Massachusetts Senate

Who Knows What Really Happened in MA Senate Election?

Source: E-mail communication from Bev Harris at Blackboxvoting.org Jan. 20, 2010

EDA is reproducing this content as a public service,  with full credit to Bev Harris and Blackboxvoting.

Hand-counts Favored Coakley

Hand-counted Results Generally Arrived Faster Than Machine Counts

Machine  Counts Favoring Coakley Arrived Late -- After Concession

Sole-source E-voting Contractor, LHS Associates

. . . and No Exit Polls to Check Any of It

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By Bev Harris

This article is about our right to know, not about Martha Coakley or Scott Brown. And lest you think something here favors a Democrat, just you wait, I'm still working on anomalies in the NY-23 election that are just plain hard to 'splain. As Richard Hayes Phillips says when people tell him to forget it, "I'm a historian, I've got all the time in the world." NY-23 still has history to be written. My public records are starting to arrive. But that's another story.

Back to Massachusetts, I think you have a right to know that Coakley won the hand counts there.
You can discuss this here:  http://www.bbvforums.org/forums/messages/8/80830.html 

That's right.
According to preliminary media results by municipality, Democrat Martha Coakley won Massachusetts overall in its hand counted locations,* with 51.12% of the vote (32,247 hand counted votes) to Brown's 30,136, which garnered him 47.77% of hand counted votes. Margin: 3.35% lead for Coakley.

Massachusetts has 71 hand count locations, 91 ES&S locations, and 187 Diebold locations, with two I call the mystery municipalities (Northbridge and Milton) apparently using optical scanners, not sure what kind.

ES&S Results

The greatest margin between the candidates was with ES&S machines -- 53.64% for Brown, 45.31% for Coakley, a margin for Brown of 8.33%. It looks like ES&S counted a total of 620,388 votes, with 332,812 going to Brown and 281,118 going to Coakley. Taken overall, the difference -- 8.33% Brown (ES&S) added to 3.35% Coakley (hand count) shows an 11.68% difference between the ES&S and the hand counts.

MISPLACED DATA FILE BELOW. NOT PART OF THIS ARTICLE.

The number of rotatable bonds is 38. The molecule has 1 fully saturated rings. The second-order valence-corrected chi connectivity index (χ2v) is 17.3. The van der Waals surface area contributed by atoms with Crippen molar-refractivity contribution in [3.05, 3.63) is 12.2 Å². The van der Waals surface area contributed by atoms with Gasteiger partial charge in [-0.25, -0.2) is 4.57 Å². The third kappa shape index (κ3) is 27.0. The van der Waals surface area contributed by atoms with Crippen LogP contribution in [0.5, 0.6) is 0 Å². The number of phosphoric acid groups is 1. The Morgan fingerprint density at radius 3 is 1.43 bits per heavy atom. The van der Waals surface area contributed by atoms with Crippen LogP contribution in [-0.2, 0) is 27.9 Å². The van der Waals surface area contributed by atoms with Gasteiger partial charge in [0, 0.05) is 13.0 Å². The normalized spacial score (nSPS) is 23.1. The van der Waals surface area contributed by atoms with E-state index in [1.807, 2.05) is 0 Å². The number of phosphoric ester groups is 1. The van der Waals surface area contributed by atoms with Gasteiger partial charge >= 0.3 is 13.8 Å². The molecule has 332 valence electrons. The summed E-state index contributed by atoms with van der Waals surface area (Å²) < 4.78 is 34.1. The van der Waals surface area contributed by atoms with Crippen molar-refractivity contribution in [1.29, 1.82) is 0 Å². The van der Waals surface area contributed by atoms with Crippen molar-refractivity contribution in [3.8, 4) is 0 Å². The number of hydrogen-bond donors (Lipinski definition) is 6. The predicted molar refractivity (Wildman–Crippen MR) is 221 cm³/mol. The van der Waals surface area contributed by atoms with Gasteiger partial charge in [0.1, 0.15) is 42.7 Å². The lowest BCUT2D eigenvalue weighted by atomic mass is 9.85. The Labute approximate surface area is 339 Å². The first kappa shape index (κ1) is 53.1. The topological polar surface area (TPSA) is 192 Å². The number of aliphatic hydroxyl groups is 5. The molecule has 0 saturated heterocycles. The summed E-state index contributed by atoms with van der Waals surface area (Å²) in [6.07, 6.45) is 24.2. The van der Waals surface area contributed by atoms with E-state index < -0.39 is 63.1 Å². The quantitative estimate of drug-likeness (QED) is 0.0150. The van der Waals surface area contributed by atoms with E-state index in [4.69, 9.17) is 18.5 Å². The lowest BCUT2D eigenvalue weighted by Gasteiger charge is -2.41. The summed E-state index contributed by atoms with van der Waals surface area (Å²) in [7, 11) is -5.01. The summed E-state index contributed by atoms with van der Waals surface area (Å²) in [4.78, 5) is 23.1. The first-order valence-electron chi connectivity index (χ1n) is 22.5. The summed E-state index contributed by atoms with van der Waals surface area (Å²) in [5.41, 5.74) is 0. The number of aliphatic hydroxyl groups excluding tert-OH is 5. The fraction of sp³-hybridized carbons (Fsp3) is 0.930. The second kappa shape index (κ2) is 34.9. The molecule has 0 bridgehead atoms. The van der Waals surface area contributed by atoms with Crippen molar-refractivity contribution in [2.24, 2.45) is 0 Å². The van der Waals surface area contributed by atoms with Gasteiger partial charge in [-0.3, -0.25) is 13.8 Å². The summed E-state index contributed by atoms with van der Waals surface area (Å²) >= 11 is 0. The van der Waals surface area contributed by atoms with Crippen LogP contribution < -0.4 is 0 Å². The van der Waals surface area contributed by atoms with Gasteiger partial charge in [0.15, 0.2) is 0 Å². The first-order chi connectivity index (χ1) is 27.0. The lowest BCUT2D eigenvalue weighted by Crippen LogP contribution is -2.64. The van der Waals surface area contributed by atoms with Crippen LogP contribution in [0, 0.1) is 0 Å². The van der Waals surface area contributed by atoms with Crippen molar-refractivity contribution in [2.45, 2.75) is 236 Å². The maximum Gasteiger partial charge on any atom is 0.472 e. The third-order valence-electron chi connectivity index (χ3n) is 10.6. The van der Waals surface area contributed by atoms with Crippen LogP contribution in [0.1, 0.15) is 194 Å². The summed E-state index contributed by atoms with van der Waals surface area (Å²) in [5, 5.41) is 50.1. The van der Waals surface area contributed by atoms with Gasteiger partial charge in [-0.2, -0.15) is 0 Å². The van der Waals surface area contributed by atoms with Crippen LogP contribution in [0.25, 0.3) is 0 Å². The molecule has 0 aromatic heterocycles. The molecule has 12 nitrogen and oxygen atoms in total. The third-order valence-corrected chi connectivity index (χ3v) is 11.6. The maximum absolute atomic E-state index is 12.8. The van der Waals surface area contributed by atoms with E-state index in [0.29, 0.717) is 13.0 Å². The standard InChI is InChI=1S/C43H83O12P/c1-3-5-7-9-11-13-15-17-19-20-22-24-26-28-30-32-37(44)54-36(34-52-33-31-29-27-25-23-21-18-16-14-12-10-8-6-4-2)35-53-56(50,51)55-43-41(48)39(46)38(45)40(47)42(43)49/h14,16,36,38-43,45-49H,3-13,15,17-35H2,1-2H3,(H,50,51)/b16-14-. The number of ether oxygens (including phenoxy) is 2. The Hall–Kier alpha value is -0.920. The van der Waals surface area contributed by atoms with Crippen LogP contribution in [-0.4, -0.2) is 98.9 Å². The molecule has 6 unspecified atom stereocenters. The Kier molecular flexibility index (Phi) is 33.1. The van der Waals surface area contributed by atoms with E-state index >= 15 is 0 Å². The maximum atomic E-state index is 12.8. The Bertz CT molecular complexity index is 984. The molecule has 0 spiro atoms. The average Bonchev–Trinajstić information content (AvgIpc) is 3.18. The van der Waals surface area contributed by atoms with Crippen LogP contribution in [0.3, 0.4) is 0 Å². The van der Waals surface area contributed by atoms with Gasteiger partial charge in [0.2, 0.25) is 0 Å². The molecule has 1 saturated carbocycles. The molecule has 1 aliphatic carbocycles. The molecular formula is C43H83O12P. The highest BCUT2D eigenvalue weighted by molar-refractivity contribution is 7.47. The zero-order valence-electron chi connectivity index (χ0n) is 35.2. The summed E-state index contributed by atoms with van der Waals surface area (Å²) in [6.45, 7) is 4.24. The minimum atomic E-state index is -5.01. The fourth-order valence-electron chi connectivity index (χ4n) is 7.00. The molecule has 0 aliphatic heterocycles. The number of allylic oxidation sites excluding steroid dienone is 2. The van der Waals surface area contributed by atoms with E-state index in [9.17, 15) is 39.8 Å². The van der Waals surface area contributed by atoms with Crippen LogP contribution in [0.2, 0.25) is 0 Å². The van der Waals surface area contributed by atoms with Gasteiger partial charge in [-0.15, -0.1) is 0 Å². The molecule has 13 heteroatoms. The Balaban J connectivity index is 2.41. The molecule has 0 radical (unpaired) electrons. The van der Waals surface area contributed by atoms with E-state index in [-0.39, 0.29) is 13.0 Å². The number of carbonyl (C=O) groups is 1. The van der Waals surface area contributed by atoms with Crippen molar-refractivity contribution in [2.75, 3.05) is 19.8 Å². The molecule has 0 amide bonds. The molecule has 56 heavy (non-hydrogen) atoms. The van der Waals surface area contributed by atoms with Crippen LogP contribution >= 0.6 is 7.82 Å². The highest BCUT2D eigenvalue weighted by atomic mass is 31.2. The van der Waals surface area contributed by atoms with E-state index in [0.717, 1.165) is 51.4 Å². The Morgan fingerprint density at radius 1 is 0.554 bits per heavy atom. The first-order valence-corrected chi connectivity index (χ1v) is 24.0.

Of course, as Mark Twain used to say, there are three kinds of lies: Lies, damned lies, and statistics. These statistics don't prove anything, and probably shouldn't be discussed without a grain of salt handy before examining more detailed demographics.

Newsmedia "False Calls" Can and Do Manipulate Elections

Source: E-mail communication from Blackboxvoting.org distributed Jan. 18, 2010
Republished as a guest contribution to The EDA Blog with attribution and appreciation to Bev Harris, Blackboxvoting.org

By Bev Harris

Shining a Bright Light on an Undemocratic Tactic

For 10 years, I've been watching a trend to manipulate elections through premature "call" of the race by a media outlet. See below for predictions on what may follow a media call for either candidate in Massachusetts.

The media "call" can be manipulated because the public doesn't know that projected winners come from a system that is not even a governmental source! In fact, the media "calls" elections based on data from just one media outlet -- usually a quiet little division of the Associated Press that occupies a little corner somewhere and answers very few questions.

Volunteers call in result reports to the corporation. The reports are often inaccurate (see below for examples). The names of these volunteers are not part of the public record. We will never get the list of names for those who will call in the 351 numbers which will result in "calling the election" for Tuesday's Massachusetts election.

How the Media "Call" May Ultimately Control Policy

If Tuesday's Massachusetts special senate election is "called" for Democrat Martha Coakley, expect to see a rush to install her, copying a Republican tactic in 2006 whereby San Diego's Brian Bilbray was seated by the US House of Representatives before tens of thousands of votes were even counted.
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'The media "call game" is a political game that can be played dirty,
and in Massachusetts, the media "call" could ultimately control national healthcare policy'
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Yes, the Senate can override the actual election results, or pre-empt the real results, and pre-emptively install a candidate based on a media prediction, or a bunch of unofficial tallies, or whatever they want. It can be done. It has been done. And if the media calls the race for Coakley, expect to see it done again.

If the race is "called" for Republican Scott Brown, expect to see a rush from Republican lawyers to claim that Brown has the right to vote immediately, instead of Paul Kirk who is current interim successor to Ted Kennedy. If that fails, look for an attempt to force abstention on the Massachusetts vote while stall tactics play out.

Sixty votes are needed. If Coakley is called and installed, they've got the 60. If Brown is called and stalled, they've got 59. Either way, the media "call" on Massachusetts is going to be under exceptional political pressure.

No matter where you stand on the controversial healthcare bill, be aware that what you see reported on Election Night is not only not "official" or "final", but is not even real, and may not even be the numbers written down by poll workers or printed out by the voting machine.
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